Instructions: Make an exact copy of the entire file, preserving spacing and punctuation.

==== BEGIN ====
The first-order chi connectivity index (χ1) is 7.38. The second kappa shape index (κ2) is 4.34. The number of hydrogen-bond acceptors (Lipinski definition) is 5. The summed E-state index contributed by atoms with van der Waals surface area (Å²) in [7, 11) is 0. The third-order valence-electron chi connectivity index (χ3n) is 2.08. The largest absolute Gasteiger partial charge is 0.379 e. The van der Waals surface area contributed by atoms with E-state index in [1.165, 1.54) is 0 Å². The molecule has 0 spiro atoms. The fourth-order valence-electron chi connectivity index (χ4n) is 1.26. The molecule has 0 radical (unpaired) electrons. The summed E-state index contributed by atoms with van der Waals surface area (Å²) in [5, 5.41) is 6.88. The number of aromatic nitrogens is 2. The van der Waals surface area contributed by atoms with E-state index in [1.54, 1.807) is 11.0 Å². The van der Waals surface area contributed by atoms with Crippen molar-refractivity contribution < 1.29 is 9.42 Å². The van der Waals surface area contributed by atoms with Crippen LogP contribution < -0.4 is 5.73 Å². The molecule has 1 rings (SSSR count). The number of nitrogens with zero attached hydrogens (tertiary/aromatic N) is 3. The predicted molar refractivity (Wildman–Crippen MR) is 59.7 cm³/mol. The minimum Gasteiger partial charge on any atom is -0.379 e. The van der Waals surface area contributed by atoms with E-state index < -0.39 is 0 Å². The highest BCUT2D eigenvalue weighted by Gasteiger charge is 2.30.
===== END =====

The first-order chi connectivity index (χ1) is 7.38. The second kappa shape index (κ2) is 4.34. The number of hydrogen-bond acceptors (Lipinski definition) is 5. The summed E-state index contributed by atoms with van der Waals surface area (Å²) in [7, 11) is 0. The third-order valence-electron chi connectivity index (χ3n) is 2.08. The largest absolute Gasteiger partial charge is 0.379 e. The van der Waals surface area contributed by atoms with E-state index in [1.165, 1.54) is 0 Å². The molecule has 0 spiro atoms. The fourth-order valence-electron chi connectivity index (χ4n) is 1.26. The molecule has 0 radical (unpaired) electrons. The summed E-state index contributed by atoms with van der Waals surface area (Å²) in [5, 5.41) is 6.88. The number of aromatic nitrogens is 2. The van der Waals surface area contributed by atoms with E-state index in [1.54, 1.807) is 11.0 Å². The van der Waals surface area contributed by atoms with Crippen molar-refractivity contribution < 1.29 is 9.42 Å². The van der Waals surface area contributed by atoms with Crippen LogP contribution < -0.4 is 5.73 Å². The molecule has 1 rings (SSSR count). The number of nitrogens with zero attached hydrogens (tertiary/aromatic N) is 3. The predicted molar refractivity (Wildman–Crippen MR) is 59.7 cm³/mol. The minimum Gasteiger partial charge on any atom is -0.379 e. The van der Waals surface area contributed by atoms with E-state index < -0.39 is 0 Å². The highest BCUT2D eigenvalue weighted by Gasteiger charge is 2.30.